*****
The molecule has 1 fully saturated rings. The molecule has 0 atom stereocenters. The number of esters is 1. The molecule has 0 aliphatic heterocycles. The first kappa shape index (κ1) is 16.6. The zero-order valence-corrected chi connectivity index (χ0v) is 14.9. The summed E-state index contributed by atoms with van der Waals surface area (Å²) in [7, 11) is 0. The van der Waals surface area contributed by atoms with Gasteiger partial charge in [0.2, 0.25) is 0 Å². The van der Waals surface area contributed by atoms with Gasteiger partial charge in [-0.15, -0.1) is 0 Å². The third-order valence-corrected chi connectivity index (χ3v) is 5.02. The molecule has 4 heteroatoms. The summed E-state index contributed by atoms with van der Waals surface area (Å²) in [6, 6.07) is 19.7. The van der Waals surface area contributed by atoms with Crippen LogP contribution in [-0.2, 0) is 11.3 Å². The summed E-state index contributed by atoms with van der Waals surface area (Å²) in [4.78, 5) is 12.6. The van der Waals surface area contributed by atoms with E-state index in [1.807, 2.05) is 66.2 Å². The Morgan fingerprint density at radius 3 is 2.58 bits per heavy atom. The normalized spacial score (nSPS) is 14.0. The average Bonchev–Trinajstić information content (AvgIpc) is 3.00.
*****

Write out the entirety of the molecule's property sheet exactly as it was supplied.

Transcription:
The molecule has 1 fully saturated rings. The molecule has 0 atom stereocenters. The number of esters is 1. The molecule has 0 aliphatic heterocycles. The first kappa shape index (κ1) is 16.6. The zero-order valence-corrected chi connectivity index (χ0v) is 14.9. The summed E-state index contributed by atoms with van der Waals surface area (Å²) in [7, 11) is 0. The van der Waals surface area contributed by atoms with Gasteiger partial charge in [0.2, 0.25) is 0 Å². The van der Waals surface area contributed by atoms with Gasteiger partial charge in [-0.15, -0.1) is 0 Å². The third-order valence-corrected chi connectivity index (χ3v) is 5.02. The molecule has 4 heteroatoms. The summed E-state index contributed by atoms with van der Waals surface area (Å²) in [6, 6.07) is 19.7. The van der Waals surface area contributed by atoms with Crippen LogP contribution in [-0.2, 0) is 11.3 Å². The summed E-state index contributed by atoms with van der Waals surface area (Å²) in [4.78, 5) is 12.6. The van der Waals surface area contributed by atoms with E-state index in [1.807, 2.05) is 66.2 Å². The Morgan fingerprint density at radius 3 is 2.58 bits per heavy atom. The normalized spacial score (nSPS) is 14.0. The average Bonchev–Trinajstić information content (AvgIpc) is 3.00.